Doe's challenge to the magistrate's consideration of the possibility of the district court imposing a blended sentence is unpersuasive. Although section 20-508(8) does not specifically list the availability of a blended sentence as a factor courts must take into account in making waiver decisions, it was permissible for the magistrate to consider such a sentencing option in determining whether Doe should be tried as an adult. And, while Doe is correct that the district court would not be bound to impose a blended sentence if Doe was convicted in adult court, see I.C. §§ 20-508(10) & 20-509(4), the magistrate court was entitled to consider what it regarded to be the most effective way to ensure that Doe receive treatment "in a structured environment well into his 20's as recommended by Dr. Beaver." In light of the evidence presented below, we are unable to conclude that the court erred in determining that a blended sentence would be the most appropriate way to ensure that Doe's treatment needs are met and that the community receives adequate protection. Under a blended sentence, the court could impose a suspended sentence and commit Doe to the custody of the DJC for an indeterminate period of time not to exceed his twenty-first birthday. Doe would then receive treatment within the juvenile system, including treatment in a long-term residential treatment facility. Additionally, the court could condition Doe's suspended sentence on his compliance with the DJC's program requirements. If Doe failed to comply with the conditions of his treatment program, the court could impose the suspended sentence and transfer Doe to DOC custody to serve the remainder of his sentence. This would preclude Doe from being released back into the community before successfully completing treatment. Finally, the imposition of a blended sentence during adult proceedings would address Dr. Beaver's concern that Doe remain in a structured environment throughout his twenties. The juvenile system, on the other hand, has no mechanism to ensure that Doe receive extended supervision. While we cannot be sure that Doe would succeed under a blended sentence, such a sentence would, at the minimum, address the concerns outlined in the waiver report and Dr. Beaver's evaluation.

Lastly, the court concluded that only one factor did not clearly favor waiving Doe into adult court. Specifically, Doe's record and history of contacts with the juvenile correction system were not substantial enough to warrant adult court jurisdiction.[19] Although Doe had first been placed on probation when he was only seven years old,[20] the court concluded that "he has not had the number and type of offenses, absent the current charges, which would warrant a finding that he should be waived into adult court." Nonetheless, the court ultimately concluded that the weight of the factors favored waiving jurisdiction under the JCA.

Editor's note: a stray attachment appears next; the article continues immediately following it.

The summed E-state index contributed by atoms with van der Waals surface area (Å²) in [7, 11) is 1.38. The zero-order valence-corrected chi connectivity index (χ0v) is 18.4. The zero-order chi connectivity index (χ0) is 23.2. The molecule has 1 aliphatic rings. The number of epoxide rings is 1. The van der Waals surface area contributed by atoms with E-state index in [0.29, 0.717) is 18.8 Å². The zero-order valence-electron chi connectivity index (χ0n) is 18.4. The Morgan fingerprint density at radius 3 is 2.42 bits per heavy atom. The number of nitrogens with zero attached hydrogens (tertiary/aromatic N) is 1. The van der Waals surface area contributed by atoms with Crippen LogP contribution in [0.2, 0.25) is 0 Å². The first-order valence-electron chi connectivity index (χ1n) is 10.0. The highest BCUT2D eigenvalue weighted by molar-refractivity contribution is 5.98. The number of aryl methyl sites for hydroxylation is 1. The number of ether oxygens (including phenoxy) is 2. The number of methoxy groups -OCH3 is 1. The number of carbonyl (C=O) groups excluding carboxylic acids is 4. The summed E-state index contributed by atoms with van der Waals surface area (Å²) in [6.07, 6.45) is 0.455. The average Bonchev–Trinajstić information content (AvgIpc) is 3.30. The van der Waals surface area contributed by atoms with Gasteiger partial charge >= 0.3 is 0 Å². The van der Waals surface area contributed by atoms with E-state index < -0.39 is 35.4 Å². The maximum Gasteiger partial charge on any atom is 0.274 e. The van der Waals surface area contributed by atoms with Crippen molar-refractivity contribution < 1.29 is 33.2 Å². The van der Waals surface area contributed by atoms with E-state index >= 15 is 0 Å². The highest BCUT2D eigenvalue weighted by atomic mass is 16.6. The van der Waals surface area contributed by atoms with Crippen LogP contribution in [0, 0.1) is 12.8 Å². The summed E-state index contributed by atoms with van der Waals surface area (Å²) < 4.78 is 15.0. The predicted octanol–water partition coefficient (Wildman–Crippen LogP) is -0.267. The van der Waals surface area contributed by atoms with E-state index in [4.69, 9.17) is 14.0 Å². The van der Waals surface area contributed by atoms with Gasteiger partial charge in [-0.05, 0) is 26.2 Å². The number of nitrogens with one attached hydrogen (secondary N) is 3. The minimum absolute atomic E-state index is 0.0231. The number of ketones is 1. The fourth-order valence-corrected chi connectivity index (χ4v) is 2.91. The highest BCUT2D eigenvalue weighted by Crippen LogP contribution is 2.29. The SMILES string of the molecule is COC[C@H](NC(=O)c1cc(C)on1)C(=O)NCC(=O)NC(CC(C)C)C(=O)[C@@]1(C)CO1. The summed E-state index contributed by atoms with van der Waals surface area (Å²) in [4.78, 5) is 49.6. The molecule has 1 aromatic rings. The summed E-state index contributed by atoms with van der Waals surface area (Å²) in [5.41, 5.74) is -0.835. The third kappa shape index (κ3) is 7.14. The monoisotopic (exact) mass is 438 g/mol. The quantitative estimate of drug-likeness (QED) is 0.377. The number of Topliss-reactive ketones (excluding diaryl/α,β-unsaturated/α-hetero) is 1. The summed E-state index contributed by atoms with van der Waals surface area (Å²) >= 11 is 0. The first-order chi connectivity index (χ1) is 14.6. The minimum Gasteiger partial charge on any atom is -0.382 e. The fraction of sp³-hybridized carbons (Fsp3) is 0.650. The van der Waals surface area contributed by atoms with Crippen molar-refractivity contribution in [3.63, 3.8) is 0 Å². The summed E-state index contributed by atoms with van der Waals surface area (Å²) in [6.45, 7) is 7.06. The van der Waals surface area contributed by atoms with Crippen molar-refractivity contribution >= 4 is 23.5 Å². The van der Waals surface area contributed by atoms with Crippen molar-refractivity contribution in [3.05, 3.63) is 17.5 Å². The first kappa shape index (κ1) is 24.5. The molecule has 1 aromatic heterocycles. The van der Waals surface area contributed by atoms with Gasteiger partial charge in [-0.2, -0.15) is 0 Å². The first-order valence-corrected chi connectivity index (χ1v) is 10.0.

After reviewing the court's findings and its analysis of the section 20-508(8) factors, it is clear that the court did not abuse its discretion by waiving Doe into adult court. The court applied each section 20-508(8) factor to its findings, which were supported by substantial and competent evidence. It then exercised its discretion in determining that the factors favored waiving Doe into adult 987*987 court.[21]

Nonetheless, Doe argues that the magistrate's waiver order was an abuse of discretion because it was contrary to the recommendations contained in Dr. Beaver's evaluation and the waiver report. He contends that there is a "broad-based consensus of professionals who agree that for Doe, the juvenile system, not the adult system, is the better approach." According to Doe, the consensus stretches nationwide among "professionals who believe that there is no clear evidence that transfer to adult criminal court is in the best interests of either the juvenile or the public." Doe cites Steven Weller and Robin Wosje, A Judge's Guide to Juveniles Before the Adult Criminal Court, NATIONAL JUDICIAL COLLEGE 2 (2002), for the proposition that "transfers to adult court had a higher rate of recidivism tha[n] the non-transfers for all classes of felonies." He maintains that "juveniles who are transferred to adult court are 34 percent more likely to commit violent crimes than those who are retained in the juvenile system" and that "transferring young people to the adult criminal system is counterproductive to reducing violence." For these reasons, Doe argues that the magistrate should have retained jurisdiction under the JCA.